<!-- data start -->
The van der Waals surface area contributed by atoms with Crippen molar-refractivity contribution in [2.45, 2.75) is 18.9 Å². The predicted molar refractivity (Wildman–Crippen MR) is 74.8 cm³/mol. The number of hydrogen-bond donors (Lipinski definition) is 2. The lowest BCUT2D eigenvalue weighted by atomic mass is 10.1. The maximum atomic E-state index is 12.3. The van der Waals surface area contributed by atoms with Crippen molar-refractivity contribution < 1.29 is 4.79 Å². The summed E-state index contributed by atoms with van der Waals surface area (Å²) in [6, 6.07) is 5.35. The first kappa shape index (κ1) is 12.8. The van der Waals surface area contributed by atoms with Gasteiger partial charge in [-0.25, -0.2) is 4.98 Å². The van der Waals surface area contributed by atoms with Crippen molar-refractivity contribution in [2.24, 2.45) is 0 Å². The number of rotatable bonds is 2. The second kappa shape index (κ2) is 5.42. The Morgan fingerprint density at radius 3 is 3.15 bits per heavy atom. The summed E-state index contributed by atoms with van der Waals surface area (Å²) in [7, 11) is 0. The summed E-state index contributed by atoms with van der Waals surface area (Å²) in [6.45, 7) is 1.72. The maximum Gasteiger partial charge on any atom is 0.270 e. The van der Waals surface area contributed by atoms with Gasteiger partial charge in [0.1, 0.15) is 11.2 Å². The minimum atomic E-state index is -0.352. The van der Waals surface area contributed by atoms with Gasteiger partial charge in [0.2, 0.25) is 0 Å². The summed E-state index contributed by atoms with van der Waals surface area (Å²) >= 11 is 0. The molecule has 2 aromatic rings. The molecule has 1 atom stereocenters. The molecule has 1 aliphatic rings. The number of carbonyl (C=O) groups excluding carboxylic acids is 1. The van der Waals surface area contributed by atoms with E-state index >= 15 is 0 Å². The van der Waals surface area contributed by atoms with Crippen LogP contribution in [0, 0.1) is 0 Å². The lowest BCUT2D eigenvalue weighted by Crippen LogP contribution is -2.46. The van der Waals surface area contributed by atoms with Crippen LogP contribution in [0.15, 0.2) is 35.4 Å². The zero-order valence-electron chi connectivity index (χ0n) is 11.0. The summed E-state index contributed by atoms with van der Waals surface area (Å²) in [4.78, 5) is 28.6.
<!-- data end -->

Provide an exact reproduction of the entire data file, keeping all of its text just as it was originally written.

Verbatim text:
The van der Waals surface area contributed by atoms with Crippen molar-refractivity contribution in [2.45, 2.75) is 18.9 Å². The predicted molar refractivity (Wildman–Crippen MR) is 74.8 cm³/mol. The number of hydrogen-bond donors (Lipinski definition) is 2. The lowest BCUT2D eigenvalue weighted by atomic mass is 10.1. The maximum atomic E-state index is 12.3. The van der Waals surface area contributed by atoms with Crippen molar-refractivity contribution < 1.29 is 4.79 Å². The summed E-state index contributed by atoms with van der Waals surface area (Å²) in [6, 6.07) is 5.35. The first kappa shape index (κ1) is 12.8. The van der Waals surface area contributed by atoms with Gasteiger partial charge in [-0.25, -0.2) is 4.98 Å². The van der Waals surface area contributed by atoms with Crippen molar-refractivity contribution in [2.24, 2.45) is 0 Å². The number of rotatable bonds is 2. The second kappa shape index (κ2) is 5.42. The Morgan fingerprint density at radius 3 is 3.15 bits per heavy atom. The summed E-state index contributed by atoms with van der Waals surface area (Å²) in [7, 11) is 0. The summed E-state index contributed by atoms with van der Waals surface area (Å²) in [6.45, 7) is 1.72. The maximum Gasteiger partial charge on any atom is 0.270 e. The van der Waals surface area contributed by atoms with Gasteiger partial charge in [0.1, 0.15) is 11.2 Å². The minimum atomic E-state index is -0.352. The van der Waals surface area contributed by atoms with Gasteiger partial charge in [0.2, 0.25) is 0 Å². The summed E-state index contributed by atoms with van der Waals surface area (Å²) >= 11 is 0. The molecule has 2 aromatic rings. The molecule has 1 atom stereocenters. The molecule has 1 aliphatic rings. The number of carbonyl (C=O) groups excluding carboxylic acids is 1. The van der Waals surface area contributed by atoms with E-state index >= 15 is 0 Å². The van der Waals surface area contributed by atoms with Crippen LogP contribution in [0, 0.1) is 0 Å². The lowest BCUT2D eigenvalue weighted by Crippen LogP contribution is -2.46. The van der Waals surface area contributed by atoms with Crippen LogP contribution in [0.15, 0.2) is 35.4 Å². The zero-order valence-electron chi connectivity index (χ0n) is 11.0. The summed E-state index contributed by atoms with van der Waals surface area (Å²) in [4.78, 5) is 28.6.